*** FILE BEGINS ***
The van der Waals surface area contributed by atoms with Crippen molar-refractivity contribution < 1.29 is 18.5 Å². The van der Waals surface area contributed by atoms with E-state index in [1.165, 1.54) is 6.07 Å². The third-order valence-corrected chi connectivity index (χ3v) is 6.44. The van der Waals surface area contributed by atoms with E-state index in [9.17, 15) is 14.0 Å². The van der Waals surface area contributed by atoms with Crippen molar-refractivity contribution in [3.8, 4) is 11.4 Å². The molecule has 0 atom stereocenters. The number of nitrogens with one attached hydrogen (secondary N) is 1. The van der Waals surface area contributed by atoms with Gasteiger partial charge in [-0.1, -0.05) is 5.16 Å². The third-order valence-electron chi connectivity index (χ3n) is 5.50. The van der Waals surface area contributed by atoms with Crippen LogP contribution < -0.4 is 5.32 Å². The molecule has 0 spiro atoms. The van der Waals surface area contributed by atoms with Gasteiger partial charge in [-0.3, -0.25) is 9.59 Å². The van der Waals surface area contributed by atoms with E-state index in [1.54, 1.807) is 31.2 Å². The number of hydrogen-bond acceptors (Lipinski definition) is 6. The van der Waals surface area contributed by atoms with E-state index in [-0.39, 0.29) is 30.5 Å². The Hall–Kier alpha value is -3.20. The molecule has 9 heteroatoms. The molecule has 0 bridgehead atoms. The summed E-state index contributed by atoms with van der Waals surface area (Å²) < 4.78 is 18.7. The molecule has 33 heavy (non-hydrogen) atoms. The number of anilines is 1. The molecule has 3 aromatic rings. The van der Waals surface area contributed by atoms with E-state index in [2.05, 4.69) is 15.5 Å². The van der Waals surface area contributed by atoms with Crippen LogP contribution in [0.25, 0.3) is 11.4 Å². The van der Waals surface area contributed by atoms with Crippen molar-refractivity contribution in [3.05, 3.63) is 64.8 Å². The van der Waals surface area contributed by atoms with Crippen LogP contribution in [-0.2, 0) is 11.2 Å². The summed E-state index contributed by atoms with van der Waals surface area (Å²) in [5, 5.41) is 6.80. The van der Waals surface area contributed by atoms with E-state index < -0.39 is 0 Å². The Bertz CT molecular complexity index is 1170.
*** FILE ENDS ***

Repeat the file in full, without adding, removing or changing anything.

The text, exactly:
The van der Waals surface area contributed by atoms with Crippen molar-refractivity contribution < 1.29 is 18.5 Å². The van der Waals surface area contributed by atoms with E-state index in [1.165, 1.54) is 6.07 Å². The third-order valence-corrected chi connectivity index (χ3v) is 6.44. The van der Waals surface area contributed by atoms with E-state index in [9.17, 15) is 14.0 Å². The van der Waals surface area contributed by atoms with Crippen molar-refractivity contribution in [3.8, 4) is 11.4 Å². The molecule has 0 atom stereocenters. The number of nitrogens with one attached hydrogen (secondary N) is 1. The van der Waals surface area contributed by atoms with Gasteiger partial charge in [-0.1, -0.05) is 5.16 Å². The third-order valence-electron chi connectivity index (χ3n) is 5.50. The van der Waals surface area contributed by atoms with Crippen LogP contribution < -0.4 is 5.32 Å². The molecule has 0 spiro atoms. The van der Waals surface area contributed by atoms with Gasteiger partial charge in [-0.3, -0.25) is 9.59 Å². The van der Waals surface area contributed by atoms with E-state index in [1.54, 1.807) is 31.2 Å². The number of hydrogen-bond acceptors (Lipinski definition) is 6. The van der Waals surface area contributed by atoms with E-state index in [-0.39, 0.29) is 30.5 Å². The Hall–Kier alpha value is -3.20. The molecule has 9 heteroatoms. The molecule has 0 bridgehead atoms. The summed E-state index contributed by atoms with van der Waals surface area (Å²) < 4.78 is 18.7. The molecule has 33 heavy (non-hydrogen) atoms. The number of anilines is 1. The molecule has 3 aromatic rings. The van der Waals surface area contributed by atoms with E-state index in [2.05, 4.69) is 15.5 Å². The van der Waals surface area contributed by atoms with Crippen LogP contribution in [0.25, 0.3) is 11.4 Å². The van der Waals surface area contributed by atoms with Crippen molar-refractivity contribution in [3.05, 3.63) is 64.8 Å². The van der Waals surface area contributed by atoms with Crippen LogP contribution in [-0.2, 0) is 11.2 Å². The summed E-state index contributed by atoms with van der Waals surface area (Å²) in [5, 5.41) is 6.80. The van der Waals surface area contributed by atoms with E-state index < -0.39 is 0 Å². The Bertz CT molecular complexity index is 1170.